HELLO? (with no apologies to Adele)

The telephone is dead.

Not so much the cell/smartphone, since our fingers twitch to text and tweet and reply-all email.

But the Alexander Graham Bell invention is moribund (especially according to statistics from Nielsen, claiming that we’re moving to a landline-less and voicemail-less society).

All of which we mourn.  To us, it signals an increasingly isolated population, at home and at work.  [Though for the life of us, we can’t figure out who’s talking to whom in our commutes.] 

It shows our determined individualism:  “Hey, we’re communicating on our own terms and in our own timeframe.”

And it points to an ever-decreasing competency in being willing to talk and understanding how to hold a conversation.

According to Miss Manners, phone calls are rude, disruptive, and awkward.  They interrupt our workflow, our home lives, and generally create havoc for those around us.  In fact, it’s become de rigueur to ask, in an email, if it’s okay to call.

Much of that could be due to the constant ‘dialing for dollars’ from robocalls or from groups we’d just as soon not hear from.  And much of that could be a lack of energy to speak with those who want to talk with us; after all, it takes a lot of energy to text and message and scroll through Facebook and LinkedIn and Instagram and Pinterest and other social media.

Some say back-and-forth messaging is simply the new century’s conversation. 

We’d hang up on that.


There’s much chatter these days about doing away with email clutter (more on that in the next installment).

Company after company proclaims weekly moratoria on inbox traffic, seeks solutions like Slack and Yammer, even banishes the e-letter outright.

Somehow, the bane of billions @ work re-appears.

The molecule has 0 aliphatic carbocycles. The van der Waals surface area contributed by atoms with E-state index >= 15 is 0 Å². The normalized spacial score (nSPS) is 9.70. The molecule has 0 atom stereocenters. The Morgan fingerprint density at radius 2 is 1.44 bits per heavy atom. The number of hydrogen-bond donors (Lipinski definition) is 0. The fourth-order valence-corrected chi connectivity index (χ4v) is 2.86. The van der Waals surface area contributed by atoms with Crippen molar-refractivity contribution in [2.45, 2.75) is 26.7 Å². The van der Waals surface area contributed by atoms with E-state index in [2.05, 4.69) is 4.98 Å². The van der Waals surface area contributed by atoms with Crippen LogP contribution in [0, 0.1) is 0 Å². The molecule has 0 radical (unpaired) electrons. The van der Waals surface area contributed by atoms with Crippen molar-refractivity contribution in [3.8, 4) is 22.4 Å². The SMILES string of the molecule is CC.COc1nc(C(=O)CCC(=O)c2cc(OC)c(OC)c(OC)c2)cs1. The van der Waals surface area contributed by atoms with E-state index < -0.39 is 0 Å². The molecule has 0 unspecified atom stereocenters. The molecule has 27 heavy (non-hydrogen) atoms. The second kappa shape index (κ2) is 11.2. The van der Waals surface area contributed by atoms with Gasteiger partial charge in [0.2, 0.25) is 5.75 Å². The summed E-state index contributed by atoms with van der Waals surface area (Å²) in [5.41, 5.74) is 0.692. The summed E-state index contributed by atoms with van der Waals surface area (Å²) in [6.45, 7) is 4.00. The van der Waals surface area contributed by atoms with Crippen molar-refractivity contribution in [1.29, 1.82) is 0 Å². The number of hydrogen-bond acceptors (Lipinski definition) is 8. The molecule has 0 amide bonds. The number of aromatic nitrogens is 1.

Those of us who complain about e-overload need look no further than right outside the United States, where Internet access (and email) is prized.  India, with only 15 percent of its population connected, plans to hook everyone into fiber-optic cable by 2019.  Indonesia is only one percentage point better.  Even China, with its massive population, has only linked 46 percent to the Internet.

What’s more, it often takes about 15 or more minutes to actually receive the missive, even in New Delhi, the heart of the Indian government.

In contrast, simply remember our e-luck (and connectivity).  Besides, as a nation that expects immediate gratification, the delivery of email here waits for nothing, except an offline or damaged server or viruses or … .

Our solution to the clutter:  A long-time newspaper columnist designated August 7 as National Write That Note Day.  No excuses.  No delays.  As she points out, Paper Source stores are alive and well and expanding.  So someone must be writing.

What’s perfect for pen and paper, despite the ‘snail mail’ designation?   Condolences.  Congratulations.  Catching up with old friends.  The holiday family letter. 

It’s doing the right thing, no matter what you say.


We’ve resisted adding our two-cents’ worth for quite some time.

After all, the debate started in the early 1990s, when email became a way of life.  That’s a long time to rage.

Today, opinionators and etiquette mavens, corporate security-types and bloggers, technologists and journalists offer solutions, ranging from more software (argh!) that will underwhelm the overload to Friday bans.  Here’s a sampling:

  • Strive for Inbox Zero.  [Then, what else will we have time for?]
  • Buy smart mail filters.  [On top of what we’re already charged for service?]
  • Set a time limit.  [Alarm clocks aren’t a good idea – they’re scary.]
  • Don’t sign up for junk.  [Your comment here … ]
  • Prioritize.  [If we could do that …]

Look at the suggestions:  They’re all driven by behaviors, good and not-so-good.  Much of which, in our worldview, is caused by some pretty common emotions:

  • ‘Suppose I overlook a critical time-sensitive message from my boss … and then fail on an assignment?’ [Fear]
  • ‘I’ll miss something important.’  [Uncertainty.]
  • ‘I don’t think I can manage without checking email.’ [Doubt]

Even with many unspoken concerns about managing email, the FUDs (fear-uncertainty-doubt) in many lives tend to dominate.  With 28 percent of our time spent writing, reading, and answering email (McKinsey), with 13 hours each week devoted to our beloved monster, and with double-digit email growth expected for the near term (Radicati Group), it’s time for a change.  Of the individual kind.

Anyone for establishing Emailers Anonymous?